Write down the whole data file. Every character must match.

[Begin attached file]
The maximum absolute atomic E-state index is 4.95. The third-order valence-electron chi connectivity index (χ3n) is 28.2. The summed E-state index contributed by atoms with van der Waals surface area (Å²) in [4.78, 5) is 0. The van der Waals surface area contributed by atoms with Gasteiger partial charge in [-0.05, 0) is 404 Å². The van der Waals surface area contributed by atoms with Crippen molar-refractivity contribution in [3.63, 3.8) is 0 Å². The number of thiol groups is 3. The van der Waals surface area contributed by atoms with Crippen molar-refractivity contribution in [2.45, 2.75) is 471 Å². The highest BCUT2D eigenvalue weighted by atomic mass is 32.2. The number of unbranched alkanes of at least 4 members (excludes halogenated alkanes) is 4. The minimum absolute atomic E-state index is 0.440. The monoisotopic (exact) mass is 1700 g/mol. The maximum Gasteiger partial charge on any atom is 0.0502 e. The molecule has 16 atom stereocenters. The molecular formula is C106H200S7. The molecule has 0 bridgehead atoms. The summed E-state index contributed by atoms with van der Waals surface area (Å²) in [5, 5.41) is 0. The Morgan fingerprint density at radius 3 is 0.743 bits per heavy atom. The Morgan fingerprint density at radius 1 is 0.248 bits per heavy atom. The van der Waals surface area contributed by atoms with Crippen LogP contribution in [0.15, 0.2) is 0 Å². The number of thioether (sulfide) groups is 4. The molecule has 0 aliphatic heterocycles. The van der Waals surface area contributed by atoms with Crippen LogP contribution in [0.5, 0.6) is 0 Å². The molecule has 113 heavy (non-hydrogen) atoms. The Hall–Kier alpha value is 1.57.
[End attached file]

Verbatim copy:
The maximum absolute atomic E-state index is 4.95. The third-order valence-electron chi connectivity index (χ3n) is 28.2. The summed E-state index contributed by atoms with van der Waals surface area (Å²) in [4.78, 5) is 0. The van der Waals surface area contributed by atoms with Gasteiger partial charge in [-0.05, 0) is 404 Å². The van der Waals surface area contributed by atoms with Crippen molar-refractivity contribution in [3.63, 3.8) is 0 Å². The number of thiol groups is 3. The van der Waals surface area contributed by atoms with Crippen molar-refractivity contribution in [2.45, 2.75) is 471 Å². The highest BCUT2D eigenvalue weighted by atomic mass is 32.2. The number of unbranched alkanes of at least 4 members (excludes halogenated alkanes) is 4. The minimum absolute atomic E-state index is 0.440. The monoisotopic (exact) mass is 1700 g/mol. The maximum Gasteiger partial charge on any atom is 0.0502 e. The molecule has 16 atom stereocenters. The molecular formula is C106H200S7. The molecule has 0 bridgehead atoms. The summed E-state index contributed by atoms with van der Waals surface area (Å²) in [5, 5.41) is 0. The Morgan fingerprint density at radius 3 is 0.743 bits per heavy atom. The Morgan fingerprint density at radius 1 is 0.248 bits per heavy atom. The van der Waals surface area contributed by atoms with Crippen LogP contribution in [0.15, 0.2) is 0 Å². The number of thioether (sulfide) groups is 4. The molecule has 0 aliphatic heterocycles. The van der Waals surface area contributed by atoms with Crippen LogP contribution in [0.5, 0.6) is 0 Å². The molecule has 113 heavy (non-hydrogen) atoms. The Hall–Kier alpha value is 1.57.